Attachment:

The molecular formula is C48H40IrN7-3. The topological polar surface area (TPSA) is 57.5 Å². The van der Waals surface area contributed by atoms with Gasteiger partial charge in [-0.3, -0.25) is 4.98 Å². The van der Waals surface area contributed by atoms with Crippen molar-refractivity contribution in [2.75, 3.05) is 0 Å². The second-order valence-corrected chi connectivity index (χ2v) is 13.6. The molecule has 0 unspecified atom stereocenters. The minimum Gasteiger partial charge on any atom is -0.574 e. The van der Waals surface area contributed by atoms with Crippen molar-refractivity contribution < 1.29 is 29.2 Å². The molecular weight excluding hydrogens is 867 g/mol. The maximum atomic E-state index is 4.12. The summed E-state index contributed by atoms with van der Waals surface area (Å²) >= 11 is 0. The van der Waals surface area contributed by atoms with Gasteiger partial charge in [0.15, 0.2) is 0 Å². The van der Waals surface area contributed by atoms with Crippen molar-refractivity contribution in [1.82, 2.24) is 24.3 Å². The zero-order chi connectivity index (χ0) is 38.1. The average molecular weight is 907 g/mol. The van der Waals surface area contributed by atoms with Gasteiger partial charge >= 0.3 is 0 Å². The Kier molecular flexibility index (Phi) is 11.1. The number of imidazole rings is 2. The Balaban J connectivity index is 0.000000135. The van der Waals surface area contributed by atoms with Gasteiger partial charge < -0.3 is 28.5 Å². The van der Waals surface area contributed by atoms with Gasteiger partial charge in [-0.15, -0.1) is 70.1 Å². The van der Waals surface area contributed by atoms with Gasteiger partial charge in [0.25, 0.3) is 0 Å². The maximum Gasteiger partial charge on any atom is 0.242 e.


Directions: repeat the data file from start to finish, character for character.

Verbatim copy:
The molecular formula is C48H40IrN7-3. The topological polar surface area (TPSA) is 57.5 Å². The van der Waals surface area contributed by atoms with Gasteiger partial charge in [-0.3, -0.25) is 4.98 Å². The van der Waals surface area contributed by atoms with Crippen molar-refractivity contribution in [2.75, 3.05) is 0 Å². The second-order valence-corrected chi connectivity index (χ2v) is 13.6. The molecule has 0 unspecified atom stereocenters. The minimum Gasteiger partial charge on any atom is -0.574 e. The van der Waals surface area contributed by atoms with Crippen molar-refractivity contribution < 1.29 is 29.2 Å². The molecular weight excluding hydrogens is 867 g/mol. The maximum atomic E-state index is 4.12. The summed E-state index contributed by atoms with van der Waals surface area (Å²) >= 11 is 0. The van der Waals surface area contributed by atoms with Gasteiger partial charge in [0.15, 0.2) is 0 Å². The van der Waals surface area contributed by atoms with Crippen molar-refractivity contribution in [1.82, 2.24) is 24.3 Å². The zero-order chi connectivity index (χ0) is 38.1. The average molecular weight is 907 g/mol. The van der Waals surface area contributed by atoms with Gasteiger partial charge >= 0.3 is 0 Å². The Kier molecular flexibility index (Phi) is 11.1. The number of imidazole rings is 2. The Balaban J connectivity index is 0.000000135. The van der Waals surface area contributed by atoms with Gasteiger partial charge < -0.3 is 28.5 Å². The van der Waals surface area contributed by atoms with Gasteiger partial charge in [-0.15, -0.1) is 70.1 Å². The van der Waals surface area contributed by atoms with Gasteiger partial charge in [0.25, 0.3) is 0 Å². The maximum Gasteiger partial charge on any atom is 0.242 e.